Among the Mbendjele of the northern Republic of the Congo, learning tended to be self-motivated and implicit (Boyette & Hewlett, 2017). During middle childhood, they already could forage food for themselves since they had knowledge of what plants were edible, and how to use tools like machetes properly. An adult would not instruct a child on how to use a tool, but instead provided negative feedback if the way they used it posed great interference (Salali et al, 2019).
Young children are hardly looked at as capable participants in industrial societies. Parents will take initiative in the most simplest tasks for children. A comparative study between middle-class LA (Los Angeles) families and two non-industrial societies, the Matsigenka and the Samoans, found that lack of consistency in chore assignments and codependency across practical tasks among the LA families impeded on one’s desire to willfully help out. Matsigenka and Samoan children are encouraged to fulfill assignments on their own, which gives them freedom for self-reliance as they learn through trial and error towards effectively executing tasks (Ochs & Izquierdo, 2009). As young as six they are already self-sufficient in many subsistence activities, whereas the LA child is cushioned with a lack of real obligations.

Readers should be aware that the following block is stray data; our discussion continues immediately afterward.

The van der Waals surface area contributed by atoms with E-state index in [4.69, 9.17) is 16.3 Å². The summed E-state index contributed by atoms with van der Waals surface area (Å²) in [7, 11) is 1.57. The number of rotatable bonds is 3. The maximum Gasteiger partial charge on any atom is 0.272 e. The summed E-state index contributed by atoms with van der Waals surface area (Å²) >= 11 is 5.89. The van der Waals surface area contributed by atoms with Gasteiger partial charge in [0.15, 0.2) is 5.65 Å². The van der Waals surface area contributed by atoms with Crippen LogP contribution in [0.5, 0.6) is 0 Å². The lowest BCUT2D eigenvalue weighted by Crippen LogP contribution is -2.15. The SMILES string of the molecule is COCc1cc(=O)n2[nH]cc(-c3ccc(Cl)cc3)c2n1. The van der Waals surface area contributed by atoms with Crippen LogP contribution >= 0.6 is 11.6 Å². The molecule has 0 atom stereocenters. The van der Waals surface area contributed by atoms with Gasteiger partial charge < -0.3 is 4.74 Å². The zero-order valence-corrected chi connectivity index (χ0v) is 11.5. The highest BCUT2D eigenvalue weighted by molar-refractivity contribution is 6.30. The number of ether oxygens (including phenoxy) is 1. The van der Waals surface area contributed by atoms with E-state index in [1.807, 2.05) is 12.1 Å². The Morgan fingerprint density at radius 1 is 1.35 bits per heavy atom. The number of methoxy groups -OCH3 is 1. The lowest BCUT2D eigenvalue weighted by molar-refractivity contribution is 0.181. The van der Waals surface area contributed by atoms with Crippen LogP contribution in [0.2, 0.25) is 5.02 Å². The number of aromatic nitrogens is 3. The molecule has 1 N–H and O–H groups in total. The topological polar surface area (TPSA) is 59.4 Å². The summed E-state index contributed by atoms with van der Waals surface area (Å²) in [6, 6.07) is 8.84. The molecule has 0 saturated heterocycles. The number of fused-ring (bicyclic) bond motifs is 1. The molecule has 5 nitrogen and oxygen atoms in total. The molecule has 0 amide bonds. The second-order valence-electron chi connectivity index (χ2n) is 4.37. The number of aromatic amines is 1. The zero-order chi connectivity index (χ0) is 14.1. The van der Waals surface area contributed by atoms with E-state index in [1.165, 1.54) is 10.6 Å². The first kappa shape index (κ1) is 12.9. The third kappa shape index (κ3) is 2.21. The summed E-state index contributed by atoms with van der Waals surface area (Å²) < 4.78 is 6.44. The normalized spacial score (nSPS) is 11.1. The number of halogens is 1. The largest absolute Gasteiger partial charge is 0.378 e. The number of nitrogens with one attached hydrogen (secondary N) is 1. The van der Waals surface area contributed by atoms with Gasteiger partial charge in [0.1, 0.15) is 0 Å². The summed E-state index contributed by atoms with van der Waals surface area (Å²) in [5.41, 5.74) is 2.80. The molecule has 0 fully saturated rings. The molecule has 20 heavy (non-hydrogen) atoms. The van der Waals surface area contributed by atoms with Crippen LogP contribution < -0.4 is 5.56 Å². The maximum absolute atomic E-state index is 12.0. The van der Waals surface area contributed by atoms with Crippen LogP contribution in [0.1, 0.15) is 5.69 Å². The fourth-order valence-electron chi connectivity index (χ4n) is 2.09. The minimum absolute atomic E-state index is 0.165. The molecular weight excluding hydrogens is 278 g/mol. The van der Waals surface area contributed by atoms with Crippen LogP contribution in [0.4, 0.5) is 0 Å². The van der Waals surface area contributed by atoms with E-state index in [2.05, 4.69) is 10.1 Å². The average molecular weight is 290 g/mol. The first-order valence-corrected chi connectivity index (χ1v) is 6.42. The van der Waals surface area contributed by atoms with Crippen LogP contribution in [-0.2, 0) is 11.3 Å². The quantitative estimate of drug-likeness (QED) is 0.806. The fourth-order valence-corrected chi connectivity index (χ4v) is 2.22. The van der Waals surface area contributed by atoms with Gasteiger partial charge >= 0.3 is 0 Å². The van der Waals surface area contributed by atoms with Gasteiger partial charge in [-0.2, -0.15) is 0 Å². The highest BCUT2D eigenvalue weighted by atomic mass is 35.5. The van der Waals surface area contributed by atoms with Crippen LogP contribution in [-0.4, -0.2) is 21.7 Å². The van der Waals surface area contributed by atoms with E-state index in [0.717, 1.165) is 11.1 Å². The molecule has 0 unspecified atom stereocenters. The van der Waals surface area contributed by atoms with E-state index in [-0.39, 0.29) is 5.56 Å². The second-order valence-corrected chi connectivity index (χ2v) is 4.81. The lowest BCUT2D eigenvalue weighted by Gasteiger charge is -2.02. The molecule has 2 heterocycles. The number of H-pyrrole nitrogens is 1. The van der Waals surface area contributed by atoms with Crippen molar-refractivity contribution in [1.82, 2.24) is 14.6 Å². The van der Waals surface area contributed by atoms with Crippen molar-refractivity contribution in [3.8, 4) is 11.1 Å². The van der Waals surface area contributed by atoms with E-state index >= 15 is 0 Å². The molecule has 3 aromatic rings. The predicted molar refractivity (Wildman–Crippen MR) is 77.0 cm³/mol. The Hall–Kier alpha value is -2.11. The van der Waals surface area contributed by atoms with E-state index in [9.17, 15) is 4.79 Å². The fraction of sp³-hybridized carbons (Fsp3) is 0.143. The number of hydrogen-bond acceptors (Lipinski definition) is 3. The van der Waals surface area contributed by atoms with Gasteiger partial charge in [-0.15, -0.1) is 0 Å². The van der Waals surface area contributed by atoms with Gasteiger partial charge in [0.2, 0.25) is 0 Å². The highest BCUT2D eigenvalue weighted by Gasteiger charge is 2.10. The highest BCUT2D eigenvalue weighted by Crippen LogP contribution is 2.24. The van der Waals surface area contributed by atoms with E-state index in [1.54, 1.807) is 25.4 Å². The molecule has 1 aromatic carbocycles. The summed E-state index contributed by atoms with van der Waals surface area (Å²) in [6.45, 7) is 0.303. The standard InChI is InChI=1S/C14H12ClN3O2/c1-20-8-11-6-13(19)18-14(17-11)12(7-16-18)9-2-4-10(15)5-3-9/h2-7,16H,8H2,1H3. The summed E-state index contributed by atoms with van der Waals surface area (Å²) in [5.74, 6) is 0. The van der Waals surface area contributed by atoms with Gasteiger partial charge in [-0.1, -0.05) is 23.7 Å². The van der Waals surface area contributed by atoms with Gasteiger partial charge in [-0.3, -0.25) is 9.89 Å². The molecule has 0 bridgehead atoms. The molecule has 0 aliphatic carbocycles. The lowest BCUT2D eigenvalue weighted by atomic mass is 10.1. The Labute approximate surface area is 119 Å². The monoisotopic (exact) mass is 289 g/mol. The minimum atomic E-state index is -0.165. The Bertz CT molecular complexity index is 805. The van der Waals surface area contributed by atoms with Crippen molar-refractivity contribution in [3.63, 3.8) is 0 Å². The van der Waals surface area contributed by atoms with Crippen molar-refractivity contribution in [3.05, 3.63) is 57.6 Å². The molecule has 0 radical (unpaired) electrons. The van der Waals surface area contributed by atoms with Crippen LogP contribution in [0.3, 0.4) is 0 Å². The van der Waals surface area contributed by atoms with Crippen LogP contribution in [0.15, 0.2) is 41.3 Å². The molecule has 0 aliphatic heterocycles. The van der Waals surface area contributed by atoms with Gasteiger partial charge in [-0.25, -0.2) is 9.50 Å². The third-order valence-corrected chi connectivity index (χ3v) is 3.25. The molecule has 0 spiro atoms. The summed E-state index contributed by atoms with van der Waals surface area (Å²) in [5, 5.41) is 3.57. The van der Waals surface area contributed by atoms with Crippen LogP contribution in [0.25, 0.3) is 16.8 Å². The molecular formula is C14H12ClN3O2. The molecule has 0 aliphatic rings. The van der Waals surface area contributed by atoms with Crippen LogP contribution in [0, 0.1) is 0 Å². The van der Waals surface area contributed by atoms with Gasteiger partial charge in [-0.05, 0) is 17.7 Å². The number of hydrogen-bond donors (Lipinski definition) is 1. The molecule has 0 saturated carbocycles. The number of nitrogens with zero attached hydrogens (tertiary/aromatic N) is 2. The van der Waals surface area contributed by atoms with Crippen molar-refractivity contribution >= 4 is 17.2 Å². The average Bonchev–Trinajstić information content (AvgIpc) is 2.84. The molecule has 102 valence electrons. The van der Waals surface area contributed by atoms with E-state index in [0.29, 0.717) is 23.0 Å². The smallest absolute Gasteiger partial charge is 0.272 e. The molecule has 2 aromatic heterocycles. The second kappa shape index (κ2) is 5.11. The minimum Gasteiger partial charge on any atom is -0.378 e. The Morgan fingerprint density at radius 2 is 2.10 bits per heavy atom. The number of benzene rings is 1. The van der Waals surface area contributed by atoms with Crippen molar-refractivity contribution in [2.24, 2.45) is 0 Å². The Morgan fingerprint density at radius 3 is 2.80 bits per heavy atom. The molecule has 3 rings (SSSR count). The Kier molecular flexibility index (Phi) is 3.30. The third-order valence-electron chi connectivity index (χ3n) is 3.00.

Although task assignments can sometimes be unfavorable to children within hunter gatherer societies, they usually would rather carry out necessary demands themselves.
Children among the Runa, forager/farmers in the Ecuadorian Amazon, were observed in how they felt engaging in subsistence activities. Children unanimously emphasized how accomplishing a task felt good. Another boy described how he felt happy to have successfully hunted a tapir because that meant his mother would no longer be hungry; a thirteen year old boy was satisfied with building his first house so that his younger brothers had a place to sleep; a young girl, like Kiwa, declared that she was proud when her manioc beer was served to guests and family members. All these children emphasized the re-relational aspects of their practical self-sufficiency (Mezzenzana, 2020).